As we age, our abilities change. It takes longer to walk from one room to another, we become more likely to forget why we walked to the other room, and there’s a massive shift in family dynamics. As children often transition from cared for to caregiver, it becomes difficult.
There are all types of issues that come up from financial to social and physical to emotional. All of that feeds into a change of roles. This is particularly challenging when a senior is dealing with memory loss, cognitive decline, and resent their need for assistance.
What’s important to understand is that memory loss may be entwined with dementia and that one of the first symptoms that appear is a personality change. So, if your senior parent resents the need for assistance or is adamant, they don’t need help and gets snippy with you, it could be more than just normal cognitive decline at play.
It’s easy for cognitive issues to go unnoticed for some time as forgetfulness can be written off or explained away. The brain changes that dementia brings often present as changes in personality so be aware.
Let’s take a look at tips for helping seniors deal with the fact that they do need help. While these tips might not apply or assist you in every situation, they should provide you with a guiding light to navigate your new normal.
Listen & Practice Acceptance
When you sit down to discuss this with your senior it’s important that you actively listen to what they have to say. Do not interrupt, do not chime in, do not fill periods of silence. Let them have the time and space to formulate their feelings into a response. You will get your turn to speak.
It doesn’t matter how close you are, no one is going to agree 100% of the time. You have to respect their opinion just as you want them to respect yours. Don’t just disregard them, look for compromise.
Speak Clearly & Do Not Condescend
Getting older is difficult, no one wants to face up to their mortality. When you speak to your senior about the potential help they need, be calm, speak gently, but deliver your message matter of factly. If necessary, speak louder so they can hear you but do not shout. Enunciate, take it slow, and focus on one message at a time. You want to keep it short, simple, and sweet. If you’re still struggling to get your message across, try different words or phrase it differently.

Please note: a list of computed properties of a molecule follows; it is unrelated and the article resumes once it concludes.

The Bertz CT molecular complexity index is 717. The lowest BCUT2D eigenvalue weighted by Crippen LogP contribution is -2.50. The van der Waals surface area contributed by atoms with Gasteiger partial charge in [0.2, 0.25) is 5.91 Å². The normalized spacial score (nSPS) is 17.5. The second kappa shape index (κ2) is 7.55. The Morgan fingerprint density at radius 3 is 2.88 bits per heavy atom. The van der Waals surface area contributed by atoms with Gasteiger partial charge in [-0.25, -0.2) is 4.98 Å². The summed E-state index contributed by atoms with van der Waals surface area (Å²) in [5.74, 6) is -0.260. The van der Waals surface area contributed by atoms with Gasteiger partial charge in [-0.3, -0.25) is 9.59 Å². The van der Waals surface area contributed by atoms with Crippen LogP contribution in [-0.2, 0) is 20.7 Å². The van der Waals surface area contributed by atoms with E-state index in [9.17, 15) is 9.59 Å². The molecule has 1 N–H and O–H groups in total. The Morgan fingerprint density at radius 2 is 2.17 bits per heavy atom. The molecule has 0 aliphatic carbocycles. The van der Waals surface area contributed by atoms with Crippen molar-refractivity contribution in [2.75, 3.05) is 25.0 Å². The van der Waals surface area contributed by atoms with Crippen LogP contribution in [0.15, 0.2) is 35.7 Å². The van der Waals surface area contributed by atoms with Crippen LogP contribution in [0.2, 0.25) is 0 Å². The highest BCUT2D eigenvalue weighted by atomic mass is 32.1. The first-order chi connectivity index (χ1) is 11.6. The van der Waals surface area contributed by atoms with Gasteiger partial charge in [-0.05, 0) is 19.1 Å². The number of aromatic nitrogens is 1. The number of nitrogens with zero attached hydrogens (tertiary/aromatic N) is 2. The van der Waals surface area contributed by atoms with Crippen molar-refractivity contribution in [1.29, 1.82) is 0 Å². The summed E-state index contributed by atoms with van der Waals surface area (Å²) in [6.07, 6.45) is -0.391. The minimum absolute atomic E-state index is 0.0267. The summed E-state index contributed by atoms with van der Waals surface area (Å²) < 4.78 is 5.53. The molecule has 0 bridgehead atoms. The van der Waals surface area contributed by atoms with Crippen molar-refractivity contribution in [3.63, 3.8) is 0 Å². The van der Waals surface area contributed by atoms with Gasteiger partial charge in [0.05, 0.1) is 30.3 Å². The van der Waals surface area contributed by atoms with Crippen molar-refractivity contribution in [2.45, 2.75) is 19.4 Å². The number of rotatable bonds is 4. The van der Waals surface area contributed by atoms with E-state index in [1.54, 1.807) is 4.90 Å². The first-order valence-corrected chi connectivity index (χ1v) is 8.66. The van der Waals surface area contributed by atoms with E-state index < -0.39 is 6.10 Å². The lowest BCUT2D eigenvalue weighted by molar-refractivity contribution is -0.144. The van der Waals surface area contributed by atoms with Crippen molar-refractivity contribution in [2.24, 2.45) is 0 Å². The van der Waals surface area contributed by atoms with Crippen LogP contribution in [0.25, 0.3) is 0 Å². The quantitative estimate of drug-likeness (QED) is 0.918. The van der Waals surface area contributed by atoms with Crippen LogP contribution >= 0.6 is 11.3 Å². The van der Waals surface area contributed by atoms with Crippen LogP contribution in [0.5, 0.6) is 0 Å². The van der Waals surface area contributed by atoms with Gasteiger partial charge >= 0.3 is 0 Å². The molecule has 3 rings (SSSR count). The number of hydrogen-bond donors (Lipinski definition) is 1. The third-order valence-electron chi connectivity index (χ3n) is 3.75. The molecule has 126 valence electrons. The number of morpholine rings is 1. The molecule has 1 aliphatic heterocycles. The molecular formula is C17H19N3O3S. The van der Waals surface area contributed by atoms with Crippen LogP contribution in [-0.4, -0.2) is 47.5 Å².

There is a balance to strike here, though. If you speak too loudly or slow your speech too much you may appear condescending. Do not speak to them as though they are a child as this is the most likely way to trigger an argument.
You should also be wise in the environment where you have the conversation. It should be done face to face with no distractions. If it is a group conversation your senior should be in the middle of it so that they can clearly see and hear everything going on.
Choose Your Battles
Your goal is to protect the well-being of your senior. However, for the senior, it can be embarrassing and frustrating, especially if there are multiple issues at play. Be mindful of their challenges and prioritize the issues and work through them that way. You can celebrate one victory at a time and it gives them the space to process what is going on and the time to consider their future.
Think about how you would feel in their position. We all grow older and we all want to keep some control over our lives. We want to control our environment and ourselves and it can be deeply frustrating to communicate with someone on the decline who still wants to assert their autonomy. Whatever decisions need to be made, they should be involved in every conversation that takes place. People are more likely to feel in control when they are involved in the decisions. The effort you make to include them helps them feel more in control of their life and the decisions that are being made for their wellbeing.